If you thought it was only people in South Norwood raving about our centenary subway, think again. I have come across this article by GREATER LONDON INDUSTRIAL ARCHAEOLOGY SOCIETY, which has been written by our local historian John Hickman & Paul Sowan:
This summer marks the centenary of the opening of the pedestrian subway under Norwood Junction Station.
This subway was innovative in that it was an early, if not the first, use of reinforced concrete as a tunnel lining. The deep-bored London tube tunnels from the 1890s onwards had all been lined with more expensive cast-iron segments.
The centenary will be commemorated on 31 July with the unveiling of a plaque at each end of the subway. A local residents group, People for Portland Road, are funding the expense.
The circular-section 84m/97½ yards long tunnel was driven, apparently through London Clay, below the station buildings and all seven platforms and six currently operating through lines without interrupting train services, under powers conferred by a London, Brighton & South Coast Railway Act of 1911 1.
With its west end in Station Road, and its east end communicating with public footpaths to Carmichael Road and Clifford Road, the subway completely bypasses the station’s own internal subway linking its several platforms and front and rear entrances.
Norwood Junction Station opened on its present site in 1859. Reports in local newspaper Norwood News 2 at the beginning of the 20th century indicate the presence of a subway from c1862. As the population of South Norwood grew, there were increasingly frequent times when the subway became congested causing inconvenience. Letters in Norwood News 2 in the late 1890s complained that it often required five minutes to accommodate the departure of a train load of passengers. In addition to this the deleterious condition of the tunnel gave grave cause for concern; it being narrow, candle-lit and permanently damp on the west side due to a leaking adjacent sewer pipe.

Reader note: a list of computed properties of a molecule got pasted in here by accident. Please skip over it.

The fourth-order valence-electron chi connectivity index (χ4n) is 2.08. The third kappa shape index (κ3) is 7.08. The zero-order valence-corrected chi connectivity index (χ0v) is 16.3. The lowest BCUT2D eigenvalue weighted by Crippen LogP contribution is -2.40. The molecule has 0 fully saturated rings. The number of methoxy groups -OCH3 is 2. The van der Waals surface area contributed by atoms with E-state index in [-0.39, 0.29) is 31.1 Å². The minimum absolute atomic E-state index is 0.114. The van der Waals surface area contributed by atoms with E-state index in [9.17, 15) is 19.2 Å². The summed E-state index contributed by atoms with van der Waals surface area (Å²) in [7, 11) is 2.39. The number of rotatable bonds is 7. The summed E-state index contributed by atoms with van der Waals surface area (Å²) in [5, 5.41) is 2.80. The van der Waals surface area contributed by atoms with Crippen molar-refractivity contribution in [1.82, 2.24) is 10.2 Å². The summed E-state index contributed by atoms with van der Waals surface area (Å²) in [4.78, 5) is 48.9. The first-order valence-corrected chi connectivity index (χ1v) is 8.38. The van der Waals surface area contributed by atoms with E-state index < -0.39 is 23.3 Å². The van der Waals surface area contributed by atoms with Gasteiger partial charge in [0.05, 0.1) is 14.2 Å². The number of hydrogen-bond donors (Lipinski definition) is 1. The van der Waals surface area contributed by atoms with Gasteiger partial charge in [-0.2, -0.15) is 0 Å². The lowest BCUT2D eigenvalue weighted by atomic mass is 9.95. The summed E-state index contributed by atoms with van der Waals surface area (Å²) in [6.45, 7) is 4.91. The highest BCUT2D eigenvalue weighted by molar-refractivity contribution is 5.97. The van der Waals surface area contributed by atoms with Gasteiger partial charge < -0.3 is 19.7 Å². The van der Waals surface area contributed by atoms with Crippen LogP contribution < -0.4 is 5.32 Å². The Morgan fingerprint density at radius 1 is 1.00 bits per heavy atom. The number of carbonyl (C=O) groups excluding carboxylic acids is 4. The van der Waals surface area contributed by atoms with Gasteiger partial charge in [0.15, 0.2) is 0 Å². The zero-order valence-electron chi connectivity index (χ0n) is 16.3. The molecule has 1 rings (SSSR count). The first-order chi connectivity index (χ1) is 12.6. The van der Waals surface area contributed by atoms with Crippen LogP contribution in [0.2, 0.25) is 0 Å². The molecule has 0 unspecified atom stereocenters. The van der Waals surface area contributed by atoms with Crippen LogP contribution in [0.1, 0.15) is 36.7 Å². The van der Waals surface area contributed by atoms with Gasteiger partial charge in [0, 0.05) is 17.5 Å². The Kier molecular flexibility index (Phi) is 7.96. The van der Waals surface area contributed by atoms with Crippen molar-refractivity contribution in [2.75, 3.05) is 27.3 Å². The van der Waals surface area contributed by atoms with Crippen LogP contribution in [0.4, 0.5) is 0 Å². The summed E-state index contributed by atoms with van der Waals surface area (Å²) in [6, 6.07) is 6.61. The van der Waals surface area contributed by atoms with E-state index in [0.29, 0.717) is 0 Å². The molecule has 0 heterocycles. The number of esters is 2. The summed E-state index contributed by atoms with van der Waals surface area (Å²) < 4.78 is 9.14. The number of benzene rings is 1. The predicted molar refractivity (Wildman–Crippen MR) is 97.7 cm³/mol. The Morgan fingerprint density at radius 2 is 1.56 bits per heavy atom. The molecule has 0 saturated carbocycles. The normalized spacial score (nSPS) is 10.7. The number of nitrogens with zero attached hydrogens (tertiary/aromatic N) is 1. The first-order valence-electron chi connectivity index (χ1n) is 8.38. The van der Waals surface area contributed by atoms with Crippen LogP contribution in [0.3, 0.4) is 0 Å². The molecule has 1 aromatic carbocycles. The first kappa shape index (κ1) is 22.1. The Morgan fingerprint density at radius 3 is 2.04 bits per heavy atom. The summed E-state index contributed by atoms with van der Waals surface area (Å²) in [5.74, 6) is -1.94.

In 1901 prominent members of the community led by the local vicar, Rev Bickersteth Ottley, petitioned the London, Brighton & South Coast Railway Company seeking improvements to the subway. The company directors acceded to the request, but intimated that their renovated subway would be private, ie for railway ticket holders only. It was known that this would reduce their costs in paying ticket collectors to stand on platforms 3 and 4, 5 and 6 as well as at both station exits.
On 1 July 1903 the London, Brighton & South Coast Railway Company closed their subway to the public. They undertook widening and renovation of the subway, and improved access between station platforms. However, to the incredulity of the community prohibited its use to the general public. South Norwood had been effectively bisected.
A Croydon Alderman pointed out that the roads on the east side of the line had been laid out on the assumption that the subway was a public means of access to and from the High Street. Indeed the site of the London, Brighton & South Coast Railway Company subway was precisely located where a small bridge had traversed the earlier London to Croydon canal, certainly from 1811. There then followed a decade of considerable local agitation and deft political manoeuvring. In 1910 the Streets Improvement Committee recommended to Croydon County Borough Council an outlay of £6,000 (incidentally the cost of the renovated London, Brighton & South Coast Railway Company station subway) for a new tunnel to be constructed.
The construction was able to begin once powers conferred by a London, Brighton & South Coast Railway Act of 1911 had been granted. This was necessary because the subway involved excavating on the highway on the west side of Norwood Junction Station, in Station Road. The cost of the Act was circumvented by the London, Brighton & South Coast Railway Company ‘bolting’ it onto another that they put before Parliament.
George Fearnley Carter (c1879-1962), the Borough Engineer, and Councillor W Robarts began to seek suitable contractors. They learned that the construction firm Messrs. McAlpine & Sons were building a water conduit in a ‘peculiar method’ using reinforced concrete. Carter conceived it might be possible to construct a subway using this new technology and so designed the subway using this approach.
In 1911 McAlpine & Sons were already a well established company, with 20 major contracts in hand. Among these were the Cuffley to Hertford Railway for the Great Northern Railway (costing £300,000 — £400,000), Methil Dock (about £700,000), Corby widening (which was to be six miles long), the Hemsworth widening (five miles long) for the Great Northern Railway. They were opening out the Darnoll Tunnel for the Great Central Railway Company, which involved the removal of over 300,000 cubic yards of rock. The sewers in tunnel at Southend-on-Sea (ten miles long) were also in progress.